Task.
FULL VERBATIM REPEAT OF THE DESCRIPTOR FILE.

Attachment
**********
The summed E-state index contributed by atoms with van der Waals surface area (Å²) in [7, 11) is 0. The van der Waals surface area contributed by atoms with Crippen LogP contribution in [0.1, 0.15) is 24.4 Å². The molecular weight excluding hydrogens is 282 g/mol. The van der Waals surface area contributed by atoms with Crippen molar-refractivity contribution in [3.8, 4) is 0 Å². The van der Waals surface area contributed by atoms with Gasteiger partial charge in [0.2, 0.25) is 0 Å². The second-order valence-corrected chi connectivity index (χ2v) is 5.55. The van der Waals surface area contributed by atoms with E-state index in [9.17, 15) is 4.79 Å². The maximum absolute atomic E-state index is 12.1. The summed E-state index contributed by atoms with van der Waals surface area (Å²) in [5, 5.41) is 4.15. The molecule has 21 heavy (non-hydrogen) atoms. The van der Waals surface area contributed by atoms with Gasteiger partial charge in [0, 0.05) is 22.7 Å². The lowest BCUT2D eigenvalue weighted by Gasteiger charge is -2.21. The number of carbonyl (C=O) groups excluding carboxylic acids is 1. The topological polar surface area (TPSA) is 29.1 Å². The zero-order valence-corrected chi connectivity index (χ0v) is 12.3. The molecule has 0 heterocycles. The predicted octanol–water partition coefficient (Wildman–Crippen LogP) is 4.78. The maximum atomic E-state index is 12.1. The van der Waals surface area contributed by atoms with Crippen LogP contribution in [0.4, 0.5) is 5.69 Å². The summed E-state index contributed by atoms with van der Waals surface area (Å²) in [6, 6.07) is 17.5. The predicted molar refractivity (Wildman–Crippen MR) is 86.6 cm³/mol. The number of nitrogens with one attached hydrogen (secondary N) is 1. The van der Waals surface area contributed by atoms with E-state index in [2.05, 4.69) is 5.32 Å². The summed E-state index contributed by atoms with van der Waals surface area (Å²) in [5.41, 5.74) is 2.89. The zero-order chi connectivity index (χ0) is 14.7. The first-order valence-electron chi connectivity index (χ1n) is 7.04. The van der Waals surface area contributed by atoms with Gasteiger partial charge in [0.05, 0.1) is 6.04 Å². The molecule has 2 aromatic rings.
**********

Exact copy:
The summed E-state index contributed by atoms with van der Waals surface area (Å²) in [7, 11) is 0. The van der Waals surface area contributed by atoms with Crippen LogP contribution in [0.1, 0.15) is 24.4 Å². The molecular weight excluding hydrogens is 282 g/mol. The van der Waals surface area contributed by atoms with Crippen molar-refractivity contribution in [3.8, 4) is 0 Å². The van der Waals surface area contributed by atoms with Gasteiger partial charge in [0.2, 0.25) is 0 Å². The second-order valence-corrected chi connectivity index (χ2v) is 5.55. The van der Waals surface area contributed by atoms with E-state index in [9.17, 15) is 4.79 Å². The maximum absolute atomic E-state index is 12.1. The summed E-state index contributed by atoms with van der Waals surface area (Å²) in [5, 5.41) is 4.15. The molecule has 21 heavy (non-hydrogen) atoms. The van der Waals surface area contributed by atoms with Gasteiger partial charge in [0, 0.05) is 22.7 Å². The lowest BCUT2D eigenvalue weighted by Gasteiger charge is -2.21. The number of carbonyl (C=O) groups excluding carboxylic acids is 1. The topological polar surface area (TPSA) is 29.1 Å². The zero-order valence-corrected chi connectivity index (χ0v) is 12.3. The molecule has 0 heterocycles. The predicted octanol–water partition coefficient (Wildman–Crippen LogP) is 4.78. The maximum atomic E-state index is 12.1. The van der Waals surface area contributed by atoms with Crippen LogP contribution in [0.4, 0.5) is 5.69 Å². The summed E-state index contributed by atoms with van der Waals surface area (Å²) in [6, 6.07) is 17.5. The predicted molar refractivity (Wildman–Crippen MR) is 86.6 cm³/mol. The number of nitrogens with one attached hydrogen (secondary N) is 1. The van der Waals surface area contributed by atoms with E-state index in [2.05, 4.69) is 5.32 Å². The summed E-state index contributed by atoms with van der Waals surface area (Å²) in [5.41, 5.74) is 2.89. The zero-order chi connectivity index (χ0) is 14.7. The first-order valence-electron chi connectivity index (χ1n) is 7.04. The van der Waals surface area contributed by atoms with Gasteiger partial charge in [0.05, 0.1) is 6.04 Å². The molecule has 2 aromatic rings.